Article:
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I cannot think of any need in childhood as strong as the need for a father’s protection.

Sigmund Freud

Growing up, I was always Daddy’s little girl. And my dad was always there for me, every step of the way. He believed in a good education, being your best and having solid work ethic. I found myself striving to get better grades, work harder and become better to make him proud. During the summers, he taught me how to plant vegetables, and as we weeded side by side, he would listen to me chattering about my life. He never missed a single sporting event, and sat in the front row at my theater performances. He has been a rock for my mom and me. I can’t imagine having a better father.

After college, I married my college sweetheart and I moved across the country for a job. We have three children and two dogs. Life is good. I video chat my parents at least 3 times a week. They like to keep up with the kids and see how life is treating us.

A few years ago, I noticed that Dad wasn’t hearing us very well on our calls. Especially with the kids, he had a hard time hearing what they were saying. He complained they were speaking too quickly. Last Thanksgiving, I made a trip home and he couldn’t even participate in the conversation when we went out to a restaurant. He claimed it was too noisy and made the wait staff turn down the music. Then, earlier this year, he stopped participating on our video chats at all. He said he was busy, or he just wouldn’t answer.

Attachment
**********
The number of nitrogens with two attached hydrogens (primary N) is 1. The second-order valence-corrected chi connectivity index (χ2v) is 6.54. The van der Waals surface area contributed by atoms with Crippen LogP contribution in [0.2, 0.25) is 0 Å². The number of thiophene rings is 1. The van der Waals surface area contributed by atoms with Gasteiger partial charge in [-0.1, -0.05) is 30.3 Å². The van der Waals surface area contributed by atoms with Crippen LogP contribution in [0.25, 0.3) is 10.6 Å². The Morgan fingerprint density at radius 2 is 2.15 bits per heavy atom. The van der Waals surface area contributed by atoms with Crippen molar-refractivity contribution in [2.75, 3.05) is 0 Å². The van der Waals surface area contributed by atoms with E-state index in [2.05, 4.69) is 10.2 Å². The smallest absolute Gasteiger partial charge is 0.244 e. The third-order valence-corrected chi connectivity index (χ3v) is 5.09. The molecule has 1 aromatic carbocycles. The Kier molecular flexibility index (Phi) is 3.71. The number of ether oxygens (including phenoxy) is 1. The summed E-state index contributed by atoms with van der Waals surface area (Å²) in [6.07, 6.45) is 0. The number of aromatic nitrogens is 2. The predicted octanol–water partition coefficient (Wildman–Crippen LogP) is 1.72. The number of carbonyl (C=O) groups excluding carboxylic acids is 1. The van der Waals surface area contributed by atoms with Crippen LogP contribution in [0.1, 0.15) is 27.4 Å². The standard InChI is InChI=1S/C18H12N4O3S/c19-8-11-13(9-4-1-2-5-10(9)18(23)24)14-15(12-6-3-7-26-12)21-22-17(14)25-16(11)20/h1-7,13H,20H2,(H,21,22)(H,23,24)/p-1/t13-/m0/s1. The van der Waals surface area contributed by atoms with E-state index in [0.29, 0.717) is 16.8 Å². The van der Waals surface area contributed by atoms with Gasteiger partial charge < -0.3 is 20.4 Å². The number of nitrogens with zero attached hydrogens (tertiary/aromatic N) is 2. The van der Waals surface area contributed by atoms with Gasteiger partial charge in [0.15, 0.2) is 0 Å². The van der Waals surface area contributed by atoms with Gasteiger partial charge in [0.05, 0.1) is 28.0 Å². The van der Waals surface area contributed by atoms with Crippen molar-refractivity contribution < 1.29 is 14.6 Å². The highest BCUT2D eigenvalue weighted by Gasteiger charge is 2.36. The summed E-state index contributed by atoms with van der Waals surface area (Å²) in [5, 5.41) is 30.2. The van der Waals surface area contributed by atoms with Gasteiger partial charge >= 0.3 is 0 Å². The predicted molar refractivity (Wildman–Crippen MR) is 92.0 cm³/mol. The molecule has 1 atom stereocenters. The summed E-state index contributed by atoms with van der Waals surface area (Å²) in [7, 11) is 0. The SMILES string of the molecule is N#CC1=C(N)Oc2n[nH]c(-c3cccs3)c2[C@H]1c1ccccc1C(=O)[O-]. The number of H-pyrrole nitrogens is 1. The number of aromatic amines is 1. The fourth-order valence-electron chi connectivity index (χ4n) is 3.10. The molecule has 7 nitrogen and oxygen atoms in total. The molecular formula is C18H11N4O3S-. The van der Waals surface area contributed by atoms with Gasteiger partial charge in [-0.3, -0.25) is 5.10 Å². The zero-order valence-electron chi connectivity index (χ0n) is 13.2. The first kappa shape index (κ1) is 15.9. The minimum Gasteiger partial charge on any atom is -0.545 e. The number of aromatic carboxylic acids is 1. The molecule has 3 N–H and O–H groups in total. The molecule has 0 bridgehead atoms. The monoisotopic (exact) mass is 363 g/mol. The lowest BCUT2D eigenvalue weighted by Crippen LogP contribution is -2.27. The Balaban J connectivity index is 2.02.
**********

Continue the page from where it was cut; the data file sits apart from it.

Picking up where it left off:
Like a lot of people, my dad didn’t want to admit that he had trouble hearing. It made him feel old. Fortunately my mom convinced him to go for a hearing test. When the audiologist let him hear the difference between how little he was hearing unaided, and how much he could hear with a hearing aid, he was finally convinced. And it helped him to see all the different styles available for hearing aids these days.

After he got his hearing aids, his audiologist recommended auditory therapy. She explained that my dad’s brain had stopped recognizing a lot of sounds that he hadn’t heard for a long time. Now that he can hear them again, it helped him a lot to get the therapy to help retrain his brain to understand them. And now that there was so much that he could hear all of a sudden, the training helped him distinguish words from background noise. It was a big help. And it was fully covered by Medicare.

My dad has rejoined our conversations. Noisy restaurants don’t get him angry anymore. My dad is back and that’s a good thing, because I’m never too old to be Daddy’s little girl.
Love you Daddy!

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